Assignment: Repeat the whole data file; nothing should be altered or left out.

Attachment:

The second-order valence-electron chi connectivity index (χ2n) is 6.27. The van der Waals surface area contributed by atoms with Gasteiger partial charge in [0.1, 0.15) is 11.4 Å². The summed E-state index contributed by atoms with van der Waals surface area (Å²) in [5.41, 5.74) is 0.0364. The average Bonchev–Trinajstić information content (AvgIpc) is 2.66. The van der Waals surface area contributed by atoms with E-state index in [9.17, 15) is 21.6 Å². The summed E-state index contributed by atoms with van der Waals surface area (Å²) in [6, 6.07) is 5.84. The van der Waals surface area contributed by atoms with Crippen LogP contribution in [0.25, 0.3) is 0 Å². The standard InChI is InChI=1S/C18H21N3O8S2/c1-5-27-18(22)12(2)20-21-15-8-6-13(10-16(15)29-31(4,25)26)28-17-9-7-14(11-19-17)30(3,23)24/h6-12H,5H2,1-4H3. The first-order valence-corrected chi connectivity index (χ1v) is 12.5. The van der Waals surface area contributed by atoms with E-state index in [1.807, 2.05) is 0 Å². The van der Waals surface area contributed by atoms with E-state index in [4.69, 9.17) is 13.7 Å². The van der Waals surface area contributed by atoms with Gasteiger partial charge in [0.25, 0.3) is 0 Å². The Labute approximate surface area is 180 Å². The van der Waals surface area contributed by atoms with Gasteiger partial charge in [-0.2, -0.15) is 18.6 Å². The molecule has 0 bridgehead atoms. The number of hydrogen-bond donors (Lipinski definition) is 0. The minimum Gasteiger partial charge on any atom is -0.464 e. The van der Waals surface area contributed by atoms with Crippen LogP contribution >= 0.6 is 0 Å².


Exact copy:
The second-order valence-electron chi connectivity index (χ2n) is 6.27. The van der Waals surface area contributed by atoms with Gasteiger partial charge in [0.1, 0.15) is 11.4 Å². The summed E-state index contributed by atoms with van der Waals surface area (Å²) in [5.41, 5.74) is 0.0364. The average Bonchev–Trinajstić information content (AvgIpc) is 2.66. The van der Waals surface area contributed by atoms with E-state index in [9.17, 15) is 21.6 Å². The summed E-state index contributed by atoms with van der Waals surface area (Å²) in [6, 6.07) is 5.84. The van der Waals surface area contributed by atoms with Crippen LogP contribution in [0.25, 0.3) is 0 Å². The standard InChI is InChI=1S/C18H21N3O8S2/c1-5-27-18(22)12(2)20-21-15-8-6-13(10-16(15)29-31(4,25)26)28-17-9-7-14(11-19-17)30(3,23)24/h6-12H,5H2,1-4H3. The first-order valence-corrected chi connectivity index (χ1v) is 12.5. The van der Waals surface area contributed by atoms with E-state index in [1.807, 2.05) is 0 Å². The van der Waals surface area contributed by atoms with E-state index in [4.69, 9.17) is 13.7 Å². The van der Waals surface area contributed by atoms with Gasteiger partial charge in [0.25, 0.3) is 0 Å². The Labute approximate surface area is 180 Å². The van der Waals surface area contributed by atoms with Gasteiger partial charge in [-0.2, -0.15) is 18.6 Å². The molecule has 0 bridgehead atoms. The number of hydrogen-bond donors (Lipinski definition) is 0. The minimum Gasteiger partial charge on any atom is -0.464 e. The van der Waals surface area contributed by atoms with Crippen LogP contribution >= 0.6 is 0 Å².